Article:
Asserting that cancel culture has put freedom of expression in crisis, a statement initially signed by 45 prominent individuals from universities, think tanks, and other organizations asserts that expressing “ideas we find offensive is not an act of ‘violence.’”
Called the Philadelphia Statement, the 845-word document says in part:
If we seek to change our country’s trajectory; if we desire unity rather than division; if we want a political life that is productive and inspiring; if we aspire to be a society that is pluralistic and free, one in which we can forge our own paths and live according to our own consciences, then we must renounce ideological blacklisting and recommit ourselves to steadfastly defending freedom of speech and passionately promoting robust civil discourse.
The statement’s top signatories include Alan Sears, former president of Alliance Defending Freedom, a Christian legal aid group, and Adam J. White, a resident scholar at the American Enterprise Institute, a conservative think tank.
Organizers are inviting Americans to sign the document.
They named the statement after Philadelphia, where men of strongly differing viewpoints came together in 1776 to declare America’s independence from England.
The Philadelphia Statement underlines the freedom of Americans to openly disagree while respecting the viewpoints of others:
Our liberty and our happiness depend upon the maintenance of a public culture in which freedom and civility coexist—where people can disagree robustly, even fiercely, yet treat each other as human beings—and, indeed, as fellow citizens—not mortal enemies.
The Philadelphia Statement comes less than three weeks after a Cato Institute/YouGov poll found that 62% of Americans say they fear expressing their political opinions in the current political climate, up from 58% in 2017.
The same poll found that about one-third of liberals, moderates, and conservatives say that publicly stating their political views could get them fired or harm their career.
A poll by Politico also found that a plurality of Americans say that cancel culture goes too far.
Although the press, houses of worship, and academia are areas where the First Amendment traditionally has been expected to thrive, high-profile cases recently have surfaced of retaliation against a college professor, college students, and a church for expressing dissenting views. Opposition to other points of view also has arisen in newsrooms.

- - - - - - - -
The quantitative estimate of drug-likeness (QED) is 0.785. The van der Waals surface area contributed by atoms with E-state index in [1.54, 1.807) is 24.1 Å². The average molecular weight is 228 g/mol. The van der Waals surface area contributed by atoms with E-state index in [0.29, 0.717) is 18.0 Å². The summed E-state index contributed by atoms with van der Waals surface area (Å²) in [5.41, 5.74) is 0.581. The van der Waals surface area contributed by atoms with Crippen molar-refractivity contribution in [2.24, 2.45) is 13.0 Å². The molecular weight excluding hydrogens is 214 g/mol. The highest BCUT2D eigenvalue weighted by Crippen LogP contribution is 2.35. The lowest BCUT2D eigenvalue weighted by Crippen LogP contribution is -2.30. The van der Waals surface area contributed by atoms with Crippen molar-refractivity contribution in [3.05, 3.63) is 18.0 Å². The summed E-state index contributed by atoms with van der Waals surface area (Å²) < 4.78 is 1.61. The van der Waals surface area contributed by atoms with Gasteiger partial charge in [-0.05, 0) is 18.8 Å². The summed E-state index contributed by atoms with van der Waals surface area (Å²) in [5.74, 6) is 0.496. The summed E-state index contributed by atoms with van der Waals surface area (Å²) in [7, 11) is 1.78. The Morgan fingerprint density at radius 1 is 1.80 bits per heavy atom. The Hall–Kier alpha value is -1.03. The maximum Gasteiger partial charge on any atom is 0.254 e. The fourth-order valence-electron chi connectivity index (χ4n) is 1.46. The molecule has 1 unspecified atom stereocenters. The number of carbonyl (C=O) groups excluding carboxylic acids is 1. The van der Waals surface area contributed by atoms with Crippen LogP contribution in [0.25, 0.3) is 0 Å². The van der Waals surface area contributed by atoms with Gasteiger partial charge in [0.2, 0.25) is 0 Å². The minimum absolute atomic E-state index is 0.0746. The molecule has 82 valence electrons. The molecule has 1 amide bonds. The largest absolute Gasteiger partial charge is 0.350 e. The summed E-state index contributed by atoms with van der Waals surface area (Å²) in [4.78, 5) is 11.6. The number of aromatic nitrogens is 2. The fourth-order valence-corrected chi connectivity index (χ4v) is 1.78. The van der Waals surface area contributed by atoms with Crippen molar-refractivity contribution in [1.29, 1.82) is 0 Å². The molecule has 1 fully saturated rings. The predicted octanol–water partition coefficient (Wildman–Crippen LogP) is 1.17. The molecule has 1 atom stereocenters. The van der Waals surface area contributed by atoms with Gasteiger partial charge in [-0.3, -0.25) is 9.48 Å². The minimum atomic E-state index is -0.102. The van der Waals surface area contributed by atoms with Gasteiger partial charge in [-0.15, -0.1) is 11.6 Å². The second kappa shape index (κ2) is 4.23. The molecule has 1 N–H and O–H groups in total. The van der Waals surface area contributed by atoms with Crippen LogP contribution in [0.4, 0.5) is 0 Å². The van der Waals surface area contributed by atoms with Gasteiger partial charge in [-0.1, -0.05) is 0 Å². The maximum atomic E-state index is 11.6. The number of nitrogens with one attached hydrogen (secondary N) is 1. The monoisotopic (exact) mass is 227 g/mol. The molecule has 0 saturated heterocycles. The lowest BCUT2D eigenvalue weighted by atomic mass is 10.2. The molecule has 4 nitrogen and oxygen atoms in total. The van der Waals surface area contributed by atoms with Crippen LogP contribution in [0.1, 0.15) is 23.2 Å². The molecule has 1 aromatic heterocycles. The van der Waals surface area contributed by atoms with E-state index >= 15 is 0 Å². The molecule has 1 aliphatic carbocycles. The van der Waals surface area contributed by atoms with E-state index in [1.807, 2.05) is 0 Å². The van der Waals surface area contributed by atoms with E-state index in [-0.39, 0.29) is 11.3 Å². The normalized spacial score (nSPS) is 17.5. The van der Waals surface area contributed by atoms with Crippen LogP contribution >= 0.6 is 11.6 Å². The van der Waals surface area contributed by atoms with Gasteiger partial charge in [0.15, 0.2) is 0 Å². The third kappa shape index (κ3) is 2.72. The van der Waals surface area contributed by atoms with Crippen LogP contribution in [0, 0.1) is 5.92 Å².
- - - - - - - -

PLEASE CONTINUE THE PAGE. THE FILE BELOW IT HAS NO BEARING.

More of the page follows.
“As Americans, we desire a flourishing, open marketplace of ideas, knowing that it is the fairest and most effective way to separate falsehood from truth,” the Philadelphia Statement says. “Accordingly, dissenting and unpopular voices—be they of the Left or the Right—must be afforded the opportunity to be heard.”
Among the other signers is the Rev. Dean Nelson, chairman of the Frederick Douglass Foundation. Douglass, a former slave-turned-abolitionist who became a civil rights leader after the Civil War, is twice quoted in the statement.
Douglass once observed: “Liberty is meaningless where the right to utter one’s thoughts and opinions has ceased to exist.” He also said that freedom of speech is the “great moral renovator of society and government.”
Signers of the statement from academica include Robert P. George, the McCormick professor of jurisprudence and director of the James Madison Program in American Ideals and Institutions at Princeton University; Carol M. Swain, retired professor of political science and law at Vanderbilt University; Pete Peterson, a senior fellow at the Davenport Institute for Public Engagement and Civic Leadership at Pepperdine University; Peter Boghossian, assistant professor of philosophy at Portland State University; and Melissa Moschella, assistant professor of philosophy at Catholic University of America, who also is a visiting scholar at The Heritage Foundation’s Edwin J. Feulner Institute.
Signers from the public policy arena include Michael P. Farris, president of Alliance Defending Freedom; Michael B. Poliakoff, president of the American Council of Trustees and Alumni; Mike Gonzalez, a former journalist with The Wall Street Journal who is a senior fellow for foreign policy at The Heritage Foundation; Lisa B. Nelson, CEO of the American Legislative Exchange Council; Roger Ream, president of the Fund for American Studies; Thomas F. Farr, president of the Religious Freedom Institute; and Victor Riches, president of the Goldwater Institute.
The Philadelphia Statement affirms that signatories don’t support absolutist free speech that includes defamation, threats, and inciting violence.
It also warns advocates of cancel culture that such a system will not always be on their side:
What self-appointed speech arbiters, whether in the majority or in the minority, fail to grasp is that they will likely eventually become the targets. The winds inevitably shift, sometimes rapidly. The question is whether civility norms and free speech safeguards will remain in place to protect them, or whether they will become victims of the dangerous precedents they themselves have established and advanced.